You know the age old saying–something about “walking a mile in their shoes” err, hooves, in the case of Ruthie Morton. That’s right, you’ve probably wondered what the life of a cow is like–well, Ruthie Morton invites you to follow her step-by-step for a day in her life.
Hi, I’m Ruthie Morton and I invite you to live a day in my hooves.
I reside at Morton Farms in Evansville, Wis. Would you believe I was born right here, on this very farm? It is such a beautiful place to call home!
Here’s an up close view of my barn. In this free stall barn I sleep, eat and socialize with my friends.
Speaking of eating, let’s just say I love to eat! Would you believe I eat about 100 pounds of feed each day! It’s no wonder I weigh over 1,400 pounds! But, I need all that feed to produce lots of milk. Each day I eat about 11 meals, which adds up to about 5 hours of my day!
Talk about service–the other cows and I get fresh feed delivered to our “door step” twice each day. Every time I see the bright orange (which by the way is my favorite color) mixer and tractor heading to the barn I know it’s chow time!
Here’s an up close view of what I eat everyday–straight from the mixer. It consists of corn silage, hay, protein, vitamins and minerals. The total mixed ration is balanced by my nutritionist to ensure I am getting a healthy diet.
I usually eat with all my friends–it’s almost as if we go out to eat together everyday!
Speaking of friends–I’d like you to meet my best friend, Carmen! We enjoy relaxing on the sand in our stalls and admiring the bull from afar.
All that eating makes me thirsty! I usually make about 15 trips to the waterer each day. During that time I drink about 25-30 gallons of water.
All that eating, drinking and socializing sure makes me tired, so I lay down on my sand bed to rest. Each day I am here for over 12 hours. During this time I chew my cud for about 8 of those hours. This shows that I am relaxed, happy and digesting my food. Chewing my cud equates to about 30,000 chews daily.
Throughout the day my caretakers walk the barn to make sure all my friends and I are healthy, happy and doing well. They look for things like if we are chewing our cud, eating our food and our overall well-being.
During their walk-throughs my owners want for nothing more than to see all of us to be happy and healthy. That is their number one priority.
While I’m in the freestall relaxing, my farmer is working hard to prepare for our milking. He makes sure that the system is in proper working order so our milk will be transported from our udders to the bulk tank in a safe and sanitary manner.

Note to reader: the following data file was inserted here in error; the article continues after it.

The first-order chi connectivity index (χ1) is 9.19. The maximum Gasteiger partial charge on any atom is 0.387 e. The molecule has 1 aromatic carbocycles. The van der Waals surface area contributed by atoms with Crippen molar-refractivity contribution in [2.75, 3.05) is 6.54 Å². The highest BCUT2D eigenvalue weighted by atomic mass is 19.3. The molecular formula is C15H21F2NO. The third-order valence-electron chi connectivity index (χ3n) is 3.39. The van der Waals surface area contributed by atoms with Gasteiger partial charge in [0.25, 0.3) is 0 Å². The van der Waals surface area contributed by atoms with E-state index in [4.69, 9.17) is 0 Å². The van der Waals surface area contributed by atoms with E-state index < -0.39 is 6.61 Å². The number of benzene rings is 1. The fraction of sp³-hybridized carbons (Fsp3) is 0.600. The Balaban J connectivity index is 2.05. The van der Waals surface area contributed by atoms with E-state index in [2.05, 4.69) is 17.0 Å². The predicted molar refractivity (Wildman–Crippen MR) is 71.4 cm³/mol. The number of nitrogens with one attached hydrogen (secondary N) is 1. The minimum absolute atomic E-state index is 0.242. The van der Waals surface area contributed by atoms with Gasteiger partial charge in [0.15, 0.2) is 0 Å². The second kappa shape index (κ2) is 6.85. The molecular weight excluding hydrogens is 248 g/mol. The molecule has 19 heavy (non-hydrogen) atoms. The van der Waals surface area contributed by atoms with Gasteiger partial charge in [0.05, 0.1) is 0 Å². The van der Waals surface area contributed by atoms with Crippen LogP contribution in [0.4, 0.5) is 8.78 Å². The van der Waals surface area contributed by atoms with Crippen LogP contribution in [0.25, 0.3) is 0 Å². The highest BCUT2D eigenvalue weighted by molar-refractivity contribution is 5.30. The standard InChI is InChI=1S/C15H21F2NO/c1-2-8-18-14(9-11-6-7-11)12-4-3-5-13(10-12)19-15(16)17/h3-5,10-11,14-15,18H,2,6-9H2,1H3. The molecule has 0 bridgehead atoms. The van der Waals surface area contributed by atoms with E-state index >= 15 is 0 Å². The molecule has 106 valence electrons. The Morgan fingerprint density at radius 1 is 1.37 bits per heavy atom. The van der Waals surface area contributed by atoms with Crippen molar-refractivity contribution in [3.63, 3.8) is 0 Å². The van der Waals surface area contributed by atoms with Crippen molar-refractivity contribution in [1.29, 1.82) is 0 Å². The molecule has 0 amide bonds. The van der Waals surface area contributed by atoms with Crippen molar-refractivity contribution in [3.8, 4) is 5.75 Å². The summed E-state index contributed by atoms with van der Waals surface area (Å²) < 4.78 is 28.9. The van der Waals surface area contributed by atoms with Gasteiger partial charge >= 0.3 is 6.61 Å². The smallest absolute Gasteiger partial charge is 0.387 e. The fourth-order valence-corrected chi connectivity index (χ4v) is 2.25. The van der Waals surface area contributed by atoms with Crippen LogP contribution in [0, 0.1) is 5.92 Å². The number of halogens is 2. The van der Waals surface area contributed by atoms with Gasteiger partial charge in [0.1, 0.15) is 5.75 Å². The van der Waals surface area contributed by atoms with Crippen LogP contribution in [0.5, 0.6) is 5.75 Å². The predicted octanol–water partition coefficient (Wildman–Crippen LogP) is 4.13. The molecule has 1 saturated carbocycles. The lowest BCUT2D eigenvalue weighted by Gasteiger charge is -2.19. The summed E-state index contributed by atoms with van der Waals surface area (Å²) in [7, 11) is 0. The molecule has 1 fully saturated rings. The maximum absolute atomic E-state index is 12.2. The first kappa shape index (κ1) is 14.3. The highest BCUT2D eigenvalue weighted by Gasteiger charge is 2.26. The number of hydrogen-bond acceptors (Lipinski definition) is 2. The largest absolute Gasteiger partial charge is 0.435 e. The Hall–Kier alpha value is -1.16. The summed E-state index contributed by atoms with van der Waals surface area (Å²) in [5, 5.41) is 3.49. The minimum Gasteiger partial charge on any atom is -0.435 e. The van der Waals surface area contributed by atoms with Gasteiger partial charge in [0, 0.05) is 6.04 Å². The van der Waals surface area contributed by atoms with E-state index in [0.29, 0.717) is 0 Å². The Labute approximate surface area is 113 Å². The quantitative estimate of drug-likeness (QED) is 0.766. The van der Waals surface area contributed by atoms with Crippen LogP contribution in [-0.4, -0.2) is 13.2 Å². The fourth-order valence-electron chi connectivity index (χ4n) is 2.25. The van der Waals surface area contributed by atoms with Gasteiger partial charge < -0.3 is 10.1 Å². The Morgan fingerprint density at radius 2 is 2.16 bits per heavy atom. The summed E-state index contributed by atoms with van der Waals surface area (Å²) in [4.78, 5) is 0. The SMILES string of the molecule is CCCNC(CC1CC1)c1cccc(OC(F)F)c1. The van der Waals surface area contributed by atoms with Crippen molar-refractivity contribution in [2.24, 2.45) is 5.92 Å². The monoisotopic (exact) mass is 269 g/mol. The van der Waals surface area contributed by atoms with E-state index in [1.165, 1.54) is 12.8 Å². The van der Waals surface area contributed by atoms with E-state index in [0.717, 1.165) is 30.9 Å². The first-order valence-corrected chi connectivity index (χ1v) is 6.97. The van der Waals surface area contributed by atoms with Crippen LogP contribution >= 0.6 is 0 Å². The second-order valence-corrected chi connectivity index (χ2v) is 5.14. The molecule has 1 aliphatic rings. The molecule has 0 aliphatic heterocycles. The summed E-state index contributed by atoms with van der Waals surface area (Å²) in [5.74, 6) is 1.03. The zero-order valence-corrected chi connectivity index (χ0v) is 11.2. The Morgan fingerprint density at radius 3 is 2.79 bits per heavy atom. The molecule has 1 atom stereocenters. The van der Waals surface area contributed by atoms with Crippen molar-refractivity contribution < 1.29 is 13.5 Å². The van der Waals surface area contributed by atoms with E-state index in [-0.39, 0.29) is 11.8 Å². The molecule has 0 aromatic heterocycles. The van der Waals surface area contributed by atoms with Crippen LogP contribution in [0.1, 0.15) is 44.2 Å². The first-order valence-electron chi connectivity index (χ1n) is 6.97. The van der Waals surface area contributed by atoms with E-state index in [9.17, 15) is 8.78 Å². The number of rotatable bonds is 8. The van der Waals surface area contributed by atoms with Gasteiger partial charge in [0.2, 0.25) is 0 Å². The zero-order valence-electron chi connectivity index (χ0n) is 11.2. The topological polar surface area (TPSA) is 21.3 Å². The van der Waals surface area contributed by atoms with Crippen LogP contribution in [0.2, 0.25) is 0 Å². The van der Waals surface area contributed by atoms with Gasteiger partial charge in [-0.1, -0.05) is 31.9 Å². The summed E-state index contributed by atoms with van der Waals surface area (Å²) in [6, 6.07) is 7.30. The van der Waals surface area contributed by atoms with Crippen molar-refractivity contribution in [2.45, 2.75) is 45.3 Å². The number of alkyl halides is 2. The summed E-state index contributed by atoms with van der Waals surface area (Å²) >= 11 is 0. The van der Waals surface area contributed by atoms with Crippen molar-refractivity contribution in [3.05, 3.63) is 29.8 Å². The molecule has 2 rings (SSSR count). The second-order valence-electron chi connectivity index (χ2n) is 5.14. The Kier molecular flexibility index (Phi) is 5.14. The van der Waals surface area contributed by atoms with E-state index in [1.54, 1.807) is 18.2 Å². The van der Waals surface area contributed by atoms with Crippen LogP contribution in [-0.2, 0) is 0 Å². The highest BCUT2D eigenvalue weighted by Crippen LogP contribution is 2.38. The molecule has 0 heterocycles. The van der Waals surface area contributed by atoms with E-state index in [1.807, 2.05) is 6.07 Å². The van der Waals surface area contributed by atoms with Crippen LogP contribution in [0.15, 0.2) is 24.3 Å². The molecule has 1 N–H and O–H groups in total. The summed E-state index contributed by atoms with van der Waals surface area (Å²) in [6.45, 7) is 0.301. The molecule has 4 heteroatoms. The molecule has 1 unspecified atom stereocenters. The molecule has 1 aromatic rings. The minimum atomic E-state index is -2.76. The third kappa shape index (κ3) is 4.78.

Once my farmer has everything ready for milking, the cows and I head to the barn to wait our turn in line to be milked!
When it’s my turn to be milked, I stand like so in the parlor.
Before the milker gets put on, my teats get cleaned with an iodine dip. This is one of many steps taken to ensure a safe and clean milk supply. After the milker comes off I am dipped again. This helps prevent bacteria from getting to my udder.
I get milked twice each day. Each year I produce enough milk for 40,352 glasses of milk!
After traveling through the pipe, the milk is stored here, in the bulk tank. Here it is cooled and stored until our milk man comes to pick it up. He comes to visit every day to collect our milk from the tank where it is then transported to be processed.
Not all the cows on our farm are currently giving milk. These are the “dry cows” and I will soon be joining them. If you noticed the green band on my leg, that indicates to my farmer that it’s almost time to dry me up. 60 days before I calve, I come to this area to give my body time to prepare for calving. After I calve, I return to the milking herd.
After the dry cows calve, our farm welcomes a new member to the family, just like the cutie you see here. Once this heifer calf grows up, she will also become a milking cow too.
Thanks so much for coming to my farm and seeing what a day in the life of a cow really is like! Don’t forget, June is Dairy Month! Be sure to thank a farmer for their dedication and love for cows like me!
A huge thank you to Morton Farms in Evansville for welcoming us to their farm and taking time to share information with us!